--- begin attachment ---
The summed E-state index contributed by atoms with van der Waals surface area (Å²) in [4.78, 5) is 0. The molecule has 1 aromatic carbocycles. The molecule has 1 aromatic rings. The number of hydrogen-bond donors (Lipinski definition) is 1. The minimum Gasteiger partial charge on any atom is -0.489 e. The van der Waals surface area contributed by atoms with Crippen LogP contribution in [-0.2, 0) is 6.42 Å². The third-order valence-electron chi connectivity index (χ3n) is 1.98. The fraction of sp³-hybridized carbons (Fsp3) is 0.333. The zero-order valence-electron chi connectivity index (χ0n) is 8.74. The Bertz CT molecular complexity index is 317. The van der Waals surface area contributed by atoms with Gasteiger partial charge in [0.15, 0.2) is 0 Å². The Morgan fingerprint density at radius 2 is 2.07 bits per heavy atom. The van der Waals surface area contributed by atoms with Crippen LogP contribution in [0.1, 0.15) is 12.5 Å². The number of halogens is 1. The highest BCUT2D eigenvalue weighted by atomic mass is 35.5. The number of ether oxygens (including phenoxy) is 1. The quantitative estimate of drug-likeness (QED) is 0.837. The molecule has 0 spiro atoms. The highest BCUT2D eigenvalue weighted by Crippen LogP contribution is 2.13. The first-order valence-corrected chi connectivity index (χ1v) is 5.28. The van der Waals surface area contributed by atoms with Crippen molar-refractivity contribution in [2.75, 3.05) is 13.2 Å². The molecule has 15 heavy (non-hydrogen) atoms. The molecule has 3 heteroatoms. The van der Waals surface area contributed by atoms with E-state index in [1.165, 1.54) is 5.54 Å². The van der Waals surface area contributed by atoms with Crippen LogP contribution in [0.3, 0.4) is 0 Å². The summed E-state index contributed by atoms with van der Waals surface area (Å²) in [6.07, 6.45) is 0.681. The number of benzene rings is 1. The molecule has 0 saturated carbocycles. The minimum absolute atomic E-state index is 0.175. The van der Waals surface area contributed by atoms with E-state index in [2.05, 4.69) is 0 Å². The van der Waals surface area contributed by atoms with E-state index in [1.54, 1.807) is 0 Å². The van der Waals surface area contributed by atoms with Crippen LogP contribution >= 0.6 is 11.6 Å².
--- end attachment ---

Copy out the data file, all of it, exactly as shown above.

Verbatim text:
The summed E-state index contributed by atoms with van der Waals surface area (Å²) in [4.78, 5) is 0. The molecule has 1 aromatic carbocycles. The molecule has 1 aromatic rings. The number of hydrogen-bond donors (Lipinski definition) is 1. The minimum Gasteiger partial charge on any atom is -0.489 e. The van der Waals surface area contributed by atoms with Crippen LogP contribution in [-0.2, 0) is 6.42 Å². The third-order valence-electron chi connectivity index (χ3n) is 1.98. The fraction of sp³-hybridized carbons (Fsp3) is 0.333. The zero-order valence-electron chi connectivity index (χ0n) is 8.74. The Bertz CT molecular complexity index is 317. The van der Waals surface area contributed by atoms with Gasteiger partial charge in [0.15, 0.2) is 0 Å². The Morgan fingerprint density at radius 2 is 2.07 bits per heavy atom. The van der Waals surface area contributed by atoms with Crippen LogP contribution in [0.1, 0.15) is 12.5 Å². The number of halogens is 1. The highest BCUT2D eigenvalue weighted by atomic mass is 35.5. The number of ether oxygens (including phenoxy) is 1. The quantitative estimate of drug-likeness (QED) is 0.837. The molecule has 0 spiro atoms. The highest BCUT2D eigenvalue weighted by Crippen LogP contribution is 2.13. The first-order valence-corrected chi connectivity index (χ1v) is 5.28. The van der Waals surface area contributed by atoms with Crippen molar-refractivity contribution in [2.75, 3.05) is 13.2 Å². The molecule has 15 heavy (non-hydrogen) atoms. The molecule has 3 heteroatoms. The van der Waals surface area contributed by atoms with E-state index in [1.165, 1.54) is 5.54 Å². The van der Waals surface area contributed by atoms with Crippen LogP contribution in [0.3, 0.4) is 0 Å². The summed E-state index contributed by atoms with van der Waals surface area (Å²) in [6.07, 6.45) is 0.681. The number of benzene rings is 1. The molecule has 0 saturated carbocycles. The minimum absolute atomic E-state index is 0.175. The van der Waals surface area contributed by atoms with E-state index in [2.05, 4.69) is 0 Å². The van der Waals surface area contributed by atoms with E-state index in [1.54, 1.807) is 0 Å². The van der Waals surface area contributed by atoms with Crippen LogP contribution >= 0.6 is 11.6 Å².